In a recent ruling, a federal appellate court clarified that abusive conduct in the workplace need not be “hellish” to violate federal workplace discrimination laws. The court held that even though harassing conduct may not create a hostile work environment when the harassers are an employee’s co-workers, the exact same harassing conduct may be enough to create a hostile work environment when the alleged harasser is an employee’s supervisor.
In Gates v. Board of Education of the City of Chicago, the United States Court of Appeals for the Seventh Circuit, with jurisdiction over federal cases arising in Illinois, Indiana, and Wisconsin, reversed a trial court’s grant of summary judgment in favor of the Board of Education over an engineer’s race-based hostile work environment claim.
In the case, Fred Gates, an African-American chief engineer for the Chicago Public Schools, testified that his supervisor used the “N-Word” three times and threatened to write-up his “black ass.” The trial court concluded that the evidence was too infrequent and insufficiently severe and pervasive to be actionable under workplace discrimination laws. The trial court reasoned that the discrimination Gates complained of was not “hellish” and so granted summary judgment for the Board of Education.
The appellate court disagreed. The three-judge panel concluded that the trial court erred in two ways. First, it relied on the “hellish” standard, which is not a standard any plaintiff must satisfy. Second, it failed to distinguish cases where the plaintiff’s co-workers show racial hostility and those where the plaintiff’s supervisor engages in the hostile behavior.
The court reasoned, “[w]hile a ‘hellish’ workplace is actionable, plaintiffs’ evidence need not show a descent into the Inferno.” The court explained that even though discrimination may not seriously affect employees’ psychological well-being, discrimination “can and often will detract from employees’ job performance, discouraging employees from remaining on the job, or keeping them from advancing in their careers.”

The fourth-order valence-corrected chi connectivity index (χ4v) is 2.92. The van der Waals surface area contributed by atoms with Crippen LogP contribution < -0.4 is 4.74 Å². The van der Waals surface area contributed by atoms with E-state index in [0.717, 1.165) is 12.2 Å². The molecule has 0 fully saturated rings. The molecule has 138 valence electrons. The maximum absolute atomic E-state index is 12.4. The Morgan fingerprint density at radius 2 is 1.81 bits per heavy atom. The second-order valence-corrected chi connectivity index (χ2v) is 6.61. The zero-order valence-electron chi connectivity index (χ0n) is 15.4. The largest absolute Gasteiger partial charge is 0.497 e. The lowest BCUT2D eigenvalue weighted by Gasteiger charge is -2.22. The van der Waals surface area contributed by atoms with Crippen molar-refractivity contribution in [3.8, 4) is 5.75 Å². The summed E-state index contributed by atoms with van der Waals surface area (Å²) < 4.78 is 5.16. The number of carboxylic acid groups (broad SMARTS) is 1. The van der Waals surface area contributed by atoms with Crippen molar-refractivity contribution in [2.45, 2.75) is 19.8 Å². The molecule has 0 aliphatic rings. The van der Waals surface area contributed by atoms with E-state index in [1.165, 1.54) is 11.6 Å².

The court also stated, “[w]e have repeatedly treated a supervisor’s use of racially toxic language in the workplace as much more serious than a co-worker’s.” The case reminds employers to ensure that its supervisors are trained to avoid insensitive language and behavior. This behavior often arises when employees are promoted and the colleagues and co-workers with whom they may have enjoyed an informal relationship suddenly become their subordinates. The Gates case makes clear that abusive or insensitive language might not be enough to constitute harassment when the speaker is a co-worker, but it is a different story when the words come from the mouth of a supervisor.
Smart employers implement internal controls, including internal complaint procedures to encourage employees to come forward with reports of harassment, and preventative training to help make sure all employees and supervisors are on guard against inappropriate behavior and insensitive language.
Contact Jack Vrett with questions on correcting and preventing abusive, insensitive, and toxic behavior in the workplace.